Coca-Cola, Liquid Light Sign Tech Development Pact to Make Key Plant Bottle Component from Waste CO2
July 20, 2015
By: Jim Lane
In New Jersey, Liquid Light and Coca Cola have signed a technology development agreement to accelerate the development
of mono-ethylene glycol (MEG) from carbon dioxide. Liquid Light‘s technology enables more efficient use of plant material to make MEG, one of the major components used to make The Coca-Cola Company’s plant-based PET plastic bottle, representing up to 30% of Plant Bottles by weight.
For example, a bio-ethanol production facility could make bio-MEG from the CO byproduct that results from converting plant material into ethanol. The technology has the potential to reduce both the environmental footprint and the cost of producing MEG.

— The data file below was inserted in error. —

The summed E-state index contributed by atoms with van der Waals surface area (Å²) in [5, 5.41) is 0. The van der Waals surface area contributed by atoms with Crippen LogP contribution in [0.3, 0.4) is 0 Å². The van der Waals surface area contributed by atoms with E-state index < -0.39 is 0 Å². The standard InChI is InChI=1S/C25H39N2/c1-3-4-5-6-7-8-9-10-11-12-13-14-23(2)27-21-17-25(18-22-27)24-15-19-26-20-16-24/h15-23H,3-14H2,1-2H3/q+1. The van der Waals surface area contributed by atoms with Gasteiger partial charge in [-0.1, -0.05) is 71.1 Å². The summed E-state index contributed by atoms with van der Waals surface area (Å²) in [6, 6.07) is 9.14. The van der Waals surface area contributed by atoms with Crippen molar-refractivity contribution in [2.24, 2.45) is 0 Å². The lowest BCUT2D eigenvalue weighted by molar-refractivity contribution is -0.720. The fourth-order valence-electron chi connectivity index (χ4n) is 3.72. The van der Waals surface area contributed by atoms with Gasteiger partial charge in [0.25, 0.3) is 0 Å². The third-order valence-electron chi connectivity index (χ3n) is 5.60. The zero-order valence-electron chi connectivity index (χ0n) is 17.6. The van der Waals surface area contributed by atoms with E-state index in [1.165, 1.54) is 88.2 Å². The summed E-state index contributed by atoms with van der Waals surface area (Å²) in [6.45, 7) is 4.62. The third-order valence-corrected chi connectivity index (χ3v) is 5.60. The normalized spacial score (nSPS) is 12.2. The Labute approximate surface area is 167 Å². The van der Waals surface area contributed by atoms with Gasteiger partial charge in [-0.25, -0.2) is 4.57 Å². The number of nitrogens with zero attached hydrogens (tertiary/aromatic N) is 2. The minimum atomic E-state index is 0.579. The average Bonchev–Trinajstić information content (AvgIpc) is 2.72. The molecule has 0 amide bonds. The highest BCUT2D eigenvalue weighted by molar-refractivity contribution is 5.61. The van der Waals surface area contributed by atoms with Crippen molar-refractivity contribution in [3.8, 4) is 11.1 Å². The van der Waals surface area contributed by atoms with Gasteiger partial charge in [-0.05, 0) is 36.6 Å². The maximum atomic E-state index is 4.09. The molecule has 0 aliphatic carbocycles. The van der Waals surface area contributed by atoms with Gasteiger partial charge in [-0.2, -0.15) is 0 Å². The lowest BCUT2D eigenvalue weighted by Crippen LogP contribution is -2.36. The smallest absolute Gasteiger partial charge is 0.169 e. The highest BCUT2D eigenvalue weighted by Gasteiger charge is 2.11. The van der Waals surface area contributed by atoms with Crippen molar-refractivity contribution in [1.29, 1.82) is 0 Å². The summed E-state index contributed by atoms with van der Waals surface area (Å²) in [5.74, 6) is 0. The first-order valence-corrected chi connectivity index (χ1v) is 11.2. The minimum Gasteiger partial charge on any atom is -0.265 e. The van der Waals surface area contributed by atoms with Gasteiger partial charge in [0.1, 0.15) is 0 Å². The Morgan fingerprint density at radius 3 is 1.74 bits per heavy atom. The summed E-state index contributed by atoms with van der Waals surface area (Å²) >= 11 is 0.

CokeLiquid Light‘s first process is for the production of ethylene glycol, with a $27 billion annual market. Liquid Light‘s core technology is centered on low-energy catalytic electrochemistry to convert CO to multi-carbon chemicals. It is backed by more than 100 patents and applications, and extends to multiple chemicals with large existing markets, including ethylene glycol, propylene, isopropanol, and acetic acid. Liquid Light‘s investors include VantagePoint Capital Partners, BP Ventures, Chrysalix Energy Venture Capital, Osage University Partners and Sustainable Conversion Ventures.
Additional details of the agreement are not being disclosed at this time.
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